Earthquake Nation

Earthquake Nation [Pdf/ePub] eBook Author: Greg Clancey
Editor: Univ of California Press
ISBN-10: 0520932293
Size: 1017 kb
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Earthquake Nation by Greg Clancey Book Summary:

Accelerating seismic activity in late Meiji Japan climaxed in the legendary Great Nobi Earthquake of 1891, which rocked the main island from Tokyo to Osaka, killing thousands. Ironically, the earthquake brought down many "modern" structures built on the advice of foreign architects and engineers, while leaving certain traditional, wooden ones standing. This book, the first English-language history of modern Japanese earthquakes and earthquake science, considers the cultural and political ramifications of this and other catastrophic events on Japan’s relationship with the West, with modern science, and with itself. Gregory Clancey argues that seismicity was both the Achilles’ heel of Japan's nation-building project—revealing the state’s western-style infrastructure to be surprisingly fragile—and a new focus for nativizing discourses which credited traditional Japanese architecture with unique abilities to ride out seismic waves. Tracing his subject from the Meiji Restoration to the Great Kant Earthquake of 1923 (which destroyed Tokyo), Clancey shows earthquakes to have been a continual though mercurial agent in Japan’s self-fashioning; a catastrophic undercurrent to Japanese modernity. This innovative and absorbing study not only moves earthquakes nearer the center of modern Japan change—both materially and symbolically—but shows how fundamentally Japan shaped the global art, science, and culture of natural disaster.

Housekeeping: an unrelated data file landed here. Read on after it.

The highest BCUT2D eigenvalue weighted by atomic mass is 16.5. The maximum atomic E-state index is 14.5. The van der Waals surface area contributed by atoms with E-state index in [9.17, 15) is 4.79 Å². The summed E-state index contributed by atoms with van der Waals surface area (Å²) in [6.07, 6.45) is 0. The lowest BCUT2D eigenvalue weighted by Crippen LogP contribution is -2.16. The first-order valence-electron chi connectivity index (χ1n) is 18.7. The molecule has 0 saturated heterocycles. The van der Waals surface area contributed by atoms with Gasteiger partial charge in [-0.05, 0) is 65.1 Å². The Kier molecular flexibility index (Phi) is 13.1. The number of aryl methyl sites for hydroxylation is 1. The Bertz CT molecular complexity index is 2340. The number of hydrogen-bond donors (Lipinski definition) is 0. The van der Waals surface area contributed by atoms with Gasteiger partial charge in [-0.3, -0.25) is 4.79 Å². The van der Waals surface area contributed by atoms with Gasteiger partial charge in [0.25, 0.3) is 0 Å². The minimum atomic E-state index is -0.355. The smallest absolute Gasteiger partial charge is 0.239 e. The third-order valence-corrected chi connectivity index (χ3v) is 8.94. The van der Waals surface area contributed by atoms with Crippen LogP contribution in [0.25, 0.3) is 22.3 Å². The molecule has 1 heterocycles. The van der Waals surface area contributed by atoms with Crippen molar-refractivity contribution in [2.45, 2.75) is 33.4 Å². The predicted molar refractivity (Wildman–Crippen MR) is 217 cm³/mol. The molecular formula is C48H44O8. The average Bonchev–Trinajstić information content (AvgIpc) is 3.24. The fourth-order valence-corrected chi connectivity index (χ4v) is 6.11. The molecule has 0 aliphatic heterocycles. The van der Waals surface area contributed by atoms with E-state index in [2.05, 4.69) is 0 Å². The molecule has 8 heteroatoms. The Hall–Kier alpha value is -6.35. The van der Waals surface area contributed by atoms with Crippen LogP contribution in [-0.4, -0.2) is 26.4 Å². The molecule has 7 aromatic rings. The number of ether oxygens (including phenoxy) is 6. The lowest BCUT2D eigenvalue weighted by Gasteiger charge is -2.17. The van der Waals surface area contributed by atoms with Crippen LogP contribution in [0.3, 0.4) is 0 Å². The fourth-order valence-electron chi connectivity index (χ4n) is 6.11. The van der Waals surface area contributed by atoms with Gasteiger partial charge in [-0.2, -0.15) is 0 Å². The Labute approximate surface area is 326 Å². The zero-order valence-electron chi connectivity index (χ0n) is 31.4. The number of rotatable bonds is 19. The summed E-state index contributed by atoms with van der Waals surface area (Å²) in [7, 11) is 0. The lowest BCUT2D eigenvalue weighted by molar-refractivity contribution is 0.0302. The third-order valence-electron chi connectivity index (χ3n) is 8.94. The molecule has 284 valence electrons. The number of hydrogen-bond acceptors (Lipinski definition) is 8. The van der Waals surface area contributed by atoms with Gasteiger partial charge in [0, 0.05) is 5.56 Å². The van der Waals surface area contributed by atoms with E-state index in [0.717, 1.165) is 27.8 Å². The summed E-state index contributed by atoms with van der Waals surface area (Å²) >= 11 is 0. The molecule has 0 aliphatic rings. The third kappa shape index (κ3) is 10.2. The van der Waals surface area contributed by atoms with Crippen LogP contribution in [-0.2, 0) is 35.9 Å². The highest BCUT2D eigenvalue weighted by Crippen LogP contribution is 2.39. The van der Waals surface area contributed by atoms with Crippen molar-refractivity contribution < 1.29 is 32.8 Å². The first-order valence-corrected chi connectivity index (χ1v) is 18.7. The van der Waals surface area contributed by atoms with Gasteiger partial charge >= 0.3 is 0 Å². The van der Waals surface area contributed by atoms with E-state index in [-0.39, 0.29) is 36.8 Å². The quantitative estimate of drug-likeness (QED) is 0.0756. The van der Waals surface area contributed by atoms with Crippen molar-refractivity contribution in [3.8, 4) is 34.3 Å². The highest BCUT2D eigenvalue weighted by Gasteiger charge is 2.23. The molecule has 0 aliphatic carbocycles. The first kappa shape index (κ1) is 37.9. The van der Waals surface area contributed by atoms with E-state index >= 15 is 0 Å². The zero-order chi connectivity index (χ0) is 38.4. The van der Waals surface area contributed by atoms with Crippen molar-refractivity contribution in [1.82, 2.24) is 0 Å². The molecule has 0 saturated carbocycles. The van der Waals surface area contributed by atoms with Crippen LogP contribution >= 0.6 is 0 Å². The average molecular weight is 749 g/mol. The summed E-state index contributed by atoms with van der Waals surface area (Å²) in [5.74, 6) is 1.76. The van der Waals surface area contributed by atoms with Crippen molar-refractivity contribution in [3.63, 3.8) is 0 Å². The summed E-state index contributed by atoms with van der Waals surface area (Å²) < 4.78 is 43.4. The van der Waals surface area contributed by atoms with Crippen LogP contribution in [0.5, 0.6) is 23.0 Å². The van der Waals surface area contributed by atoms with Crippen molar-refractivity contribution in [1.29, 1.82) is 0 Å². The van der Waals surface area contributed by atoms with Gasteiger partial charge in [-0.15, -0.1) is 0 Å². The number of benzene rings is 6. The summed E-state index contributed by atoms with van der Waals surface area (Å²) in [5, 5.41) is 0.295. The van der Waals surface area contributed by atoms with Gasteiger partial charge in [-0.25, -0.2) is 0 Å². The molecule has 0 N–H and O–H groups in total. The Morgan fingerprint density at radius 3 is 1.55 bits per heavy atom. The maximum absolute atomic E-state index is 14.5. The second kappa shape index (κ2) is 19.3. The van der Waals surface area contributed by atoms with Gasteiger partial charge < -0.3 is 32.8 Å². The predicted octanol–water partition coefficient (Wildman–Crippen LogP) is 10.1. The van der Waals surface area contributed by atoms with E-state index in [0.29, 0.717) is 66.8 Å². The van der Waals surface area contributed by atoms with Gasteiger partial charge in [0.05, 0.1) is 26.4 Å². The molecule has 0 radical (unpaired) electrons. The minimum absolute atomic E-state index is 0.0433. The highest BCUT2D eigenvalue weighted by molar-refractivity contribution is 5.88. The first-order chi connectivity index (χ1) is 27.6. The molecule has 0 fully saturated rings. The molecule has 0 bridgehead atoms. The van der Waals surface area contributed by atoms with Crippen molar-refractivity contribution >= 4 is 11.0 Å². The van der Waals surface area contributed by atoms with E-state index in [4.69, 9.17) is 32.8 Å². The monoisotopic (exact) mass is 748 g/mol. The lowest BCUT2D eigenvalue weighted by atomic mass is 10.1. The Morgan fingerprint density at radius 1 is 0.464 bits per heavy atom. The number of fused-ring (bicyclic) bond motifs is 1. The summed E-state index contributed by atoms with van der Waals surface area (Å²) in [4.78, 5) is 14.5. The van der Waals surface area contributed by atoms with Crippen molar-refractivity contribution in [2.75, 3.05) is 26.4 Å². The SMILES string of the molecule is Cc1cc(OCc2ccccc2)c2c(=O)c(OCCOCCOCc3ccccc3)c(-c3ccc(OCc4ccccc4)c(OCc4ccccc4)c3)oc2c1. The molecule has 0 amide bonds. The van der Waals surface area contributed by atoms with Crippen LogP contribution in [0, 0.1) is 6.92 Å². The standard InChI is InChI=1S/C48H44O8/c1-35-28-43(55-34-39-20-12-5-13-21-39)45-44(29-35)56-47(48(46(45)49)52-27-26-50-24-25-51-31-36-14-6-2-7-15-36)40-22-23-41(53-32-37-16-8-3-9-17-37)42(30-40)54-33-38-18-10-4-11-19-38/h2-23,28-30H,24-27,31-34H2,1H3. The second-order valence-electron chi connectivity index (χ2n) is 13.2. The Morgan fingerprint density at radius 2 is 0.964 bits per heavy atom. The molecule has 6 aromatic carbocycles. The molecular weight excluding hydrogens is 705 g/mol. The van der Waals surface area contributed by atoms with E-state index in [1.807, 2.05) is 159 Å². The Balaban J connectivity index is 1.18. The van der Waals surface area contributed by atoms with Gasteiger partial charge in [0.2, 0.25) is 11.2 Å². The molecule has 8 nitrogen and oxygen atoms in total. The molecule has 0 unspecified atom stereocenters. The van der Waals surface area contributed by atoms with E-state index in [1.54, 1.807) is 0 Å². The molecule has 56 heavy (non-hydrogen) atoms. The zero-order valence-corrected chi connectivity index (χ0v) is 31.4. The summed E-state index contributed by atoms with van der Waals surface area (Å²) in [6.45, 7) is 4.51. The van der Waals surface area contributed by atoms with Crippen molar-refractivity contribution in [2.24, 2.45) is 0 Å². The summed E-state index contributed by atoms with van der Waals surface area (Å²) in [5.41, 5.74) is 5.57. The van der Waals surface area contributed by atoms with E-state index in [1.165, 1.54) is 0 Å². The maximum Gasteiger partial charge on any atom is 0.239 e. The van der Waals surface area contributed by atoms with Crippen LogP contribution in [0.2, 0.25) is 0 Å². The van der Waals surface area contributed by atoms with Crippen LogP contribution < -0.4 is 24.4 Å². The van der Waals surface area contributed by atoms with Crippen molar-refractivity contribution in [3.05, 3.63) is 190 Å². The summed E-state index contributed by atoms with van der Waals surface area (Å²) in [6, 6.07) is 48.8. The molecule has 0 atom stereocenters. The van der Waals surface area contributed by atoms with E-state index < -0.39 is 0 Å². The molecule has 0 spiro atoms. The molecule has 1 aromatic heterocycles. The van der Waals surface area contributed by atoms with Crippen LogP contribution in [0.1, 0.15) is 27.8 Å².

Download or read Earthquake Nation book by clicking button below to visit the book download website. There are multiple format available for you to choose (Pdf, ePub, Doc). Accelerating seismic activity in late Meiji Japan climaxed in the legendary Great Nobi Earthquake of 1891, which rocked the main island from Tokyo to Osaka, killing thousands. Ironically, the earthquake brought down many "modern" structures built on the advice of foreign architects and engineers, while leaving certain traditional, wooden ones standing. This book, the first English-language history of modern Japanese earthquakes and earthquake science, considers the cultural and political ramifications of this and other catastrophic events on Japan’s relationship with the West, with modern science, and with itself. Gregory Clancey argues that seismicity was both the Achilles’ heel of Japan's nation-building project—revealing the state’s western-style infrastructure to be surprisingly fragile—and a new focus for nativizing discourses which credited traditional Japanese architecture with unique abilities to ride out seismic waves. Tracing his subject from the Meiji Restoration to the Great Kant Earthquake of 1923 (which destroyed Tokyo), Clancey shows earthquakes to have been a continual though mercurial agent in Japan’s self-fashioning; a catastrophic undercurrent to Japanese modernity. This innovative and absorbing study not only moves earthquakes nearer the center of modern Japan change—both materially and symbolically—but shows how fundamentally Japan shaped the global art, science, and culture of natural disaster.


Decolonizing Methodologies